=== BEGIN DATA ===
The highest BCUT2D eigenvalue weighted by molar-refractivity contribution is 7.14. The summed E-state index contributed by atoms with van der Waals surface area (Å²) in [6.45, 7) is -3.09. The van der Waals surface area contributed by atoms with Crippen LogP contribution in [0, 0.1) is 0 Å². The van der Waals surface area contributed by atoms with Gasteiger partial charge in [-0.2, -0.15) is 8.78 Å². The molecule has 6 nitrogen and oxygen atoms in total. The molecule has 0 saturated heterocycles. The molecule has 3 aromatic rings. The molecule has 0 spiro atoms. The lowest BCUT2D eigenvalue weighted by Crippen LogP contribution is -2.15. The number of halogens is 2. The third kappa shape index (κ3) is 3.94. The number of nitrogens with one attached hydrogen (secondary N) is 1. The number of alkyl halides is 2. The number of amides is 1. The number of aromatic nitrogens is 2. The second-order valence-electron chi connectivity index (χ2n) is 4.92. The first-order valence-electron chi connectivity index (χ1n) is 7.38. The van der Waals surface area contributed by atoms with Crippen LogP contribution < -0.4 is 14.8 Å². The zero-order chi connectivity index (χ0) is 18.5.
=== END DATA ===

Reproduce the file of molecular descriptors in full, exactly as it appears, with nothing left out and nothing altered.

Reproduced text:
The highest BCUT2D eigenvalue weighted by molar-refractivity contribution is 7.14. The summed E-state index contributed by atoms with van der Waals surface area (Å²) in [6.45, 7) is -3.09. The van der Waals surface area contributed by atoms with Crippen LogP contribution in [0, 0.1) is 0 Å². The van der Waals surface area contributed by atoms with Gasteiger partial charge in [-0.2, -0.15) is 8.78 Å². The molecule has 6 nitrogen and oxygen atoms in total. The molecule has 0 saturated heterocycles. The molecule has 3 aromatic rings. The molecule has 0 spiro atoms. The lowest BCUT2D eigenvalue weighted by Crippen LogP contribution is -2.15. The number of halogens is 2. The third kappa shape index (κ3) is 3.94. The number of nitrogens with one attached hydrogen (secondary N) is 1. The number of alkyl halides is 2. The number of amides is 1. The number of aromatic nitrogens is 2. The second-order valence-electron chi connectivity index (χ2n) is 4.92. The first-order valence-electron chi connectivity index (χ1n) is 7.38. The van der Waals surface area contributed by atoms with Crippen LogP contribution < -0.4 is 14.8 Å². The zero-order chi connectivity index (χ0) is 18.5.